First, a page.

As you know, my brain has frazzled and I now only read children’s books. Slowly. Using my index finger and mouthing the words while frowning intently (actually the frowning intently bit is true – anyone for botox?).
Anyhow, I am reading “Maurice or The Fisher’s Cot” which is a recently discovered children’s story by Mary Shelley of Frankenstein fame. A lot of the book is intro about the Shelleys and their friends. Poor old Mary Shelley had a miserable life. Consider the following from the introduction:
“Mary….was the child of …the philosopher and novelist William Godwin, and Mary Wollstonecraft, famous for her pioneering statement of women’s rights…the birth of the younger Mary killed her mother….When she was sixteen, Mary met…Shelley. He was only twenty-two, with a wife Harriet and a small daughter…Shelley and Mary eloped…leaving…a desperate Harriet, pregnant with her second child. [Mary's] first child died… Mary’s stepsister, Claire Clairmont had become part of their household….Claire involved herself briefly with Byron and became pregnant by him [more of this later], but it was always Shelley who made himself responsible for her welfare, and many people believed that Mary and Claire shared his sexual attentions..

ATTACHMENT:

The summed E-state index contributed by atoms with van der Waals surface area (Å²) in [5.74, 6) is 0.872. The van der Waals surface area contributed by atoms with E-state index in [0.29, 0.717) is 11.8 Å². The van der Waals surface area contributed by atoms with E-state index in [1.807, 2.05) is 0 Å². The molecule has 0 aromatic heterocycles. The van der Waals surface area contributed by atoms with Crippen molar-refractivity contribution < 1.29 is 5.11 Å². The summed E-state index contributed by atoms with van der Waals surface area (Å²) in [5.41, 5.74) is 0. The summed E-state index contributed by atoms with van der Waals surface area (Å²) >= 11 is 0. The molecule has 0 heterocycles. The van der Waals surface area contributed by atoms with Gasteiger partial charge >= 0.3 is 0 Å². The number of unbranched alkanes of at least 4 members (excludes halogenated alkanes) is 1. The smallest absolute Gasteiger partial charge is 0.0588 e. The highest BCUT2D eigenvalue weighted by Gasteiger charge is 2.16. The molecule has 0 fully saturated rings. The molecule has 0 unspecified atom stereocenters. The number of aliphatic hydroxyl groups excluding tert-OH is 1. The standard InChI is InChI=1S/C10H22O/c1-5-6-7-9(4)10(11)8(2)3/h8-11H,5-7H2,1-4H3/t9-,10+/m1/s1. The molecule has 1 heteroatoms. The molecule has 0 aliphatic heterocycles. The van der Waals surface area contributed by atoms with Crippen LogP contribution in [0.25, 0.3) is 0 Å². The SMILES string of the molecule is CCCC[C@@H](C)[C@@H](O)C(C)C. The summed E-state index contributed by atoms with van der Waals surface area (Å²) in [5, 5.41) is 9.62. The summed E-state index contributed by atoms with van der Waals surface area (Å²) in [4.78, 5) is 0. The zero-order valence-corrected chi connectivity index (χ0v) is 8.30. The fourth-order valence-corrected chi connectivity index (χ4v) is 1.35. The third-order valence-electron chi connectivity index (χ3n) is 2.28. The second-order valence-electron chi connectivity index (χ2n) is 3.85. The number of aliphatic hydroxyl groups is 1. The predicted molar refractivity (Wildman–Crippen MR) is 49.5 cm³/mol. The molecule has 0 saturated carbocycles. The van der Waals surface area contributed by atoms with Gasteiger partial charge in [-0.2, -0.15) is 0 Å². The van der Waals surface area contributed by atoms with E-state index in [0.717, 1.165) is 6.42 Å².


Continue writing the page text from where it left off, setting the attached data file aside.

[I]n 1816 [Mary's] half-sister Fanny…committed suicide…Shelley’s wife Harriet drowned herself… Shelley married Mary…in the hope of winning custody of his children by Harriet, but failed to do so. He and Mary left for Italy with their two children accompanied by Claire and her daughter by Byron, Allegra…their children died and Mary fell into deep depression”.
But that’s not all, wait until you hear what happened to poor little Allegra. Claire had given Allegra up to Byron (who was in Venice) believeing this to be in the child’s best interests. Allegra was “fifteen months old and never before parted from her mother”. Byron put her into the care of the British Counsul and his wife. Claire got no news of her from Byron but the Consul’s wife “wrote coolly..about Allegra wetting her bed and losing her gaiety of spirit”. The poor little thing. Claire went to Venice in August and Byron allowed her to keep Allegra with her to the end of October when he insisted on having her back. When Byron took Allegra back, he refused to allow Claire to visit or to tell her about Allegra’s health or whereabouts. When she had not seen Allegra for 18 months, Claire wrote begging Byron to let him have her for the summer. He refused. He continued to refuse to let her see Allegra and she continued to beg for access to her daughter. Byron placed Allegra in a convent, she was the youngest child to be admitted and still her mother begged to be let visit her to no avail. Allegra never saw her mother again. She died in the convent;she was only 5. “Mad, bad and dangerous to know” indeed. Isn’t that a heart-rending story?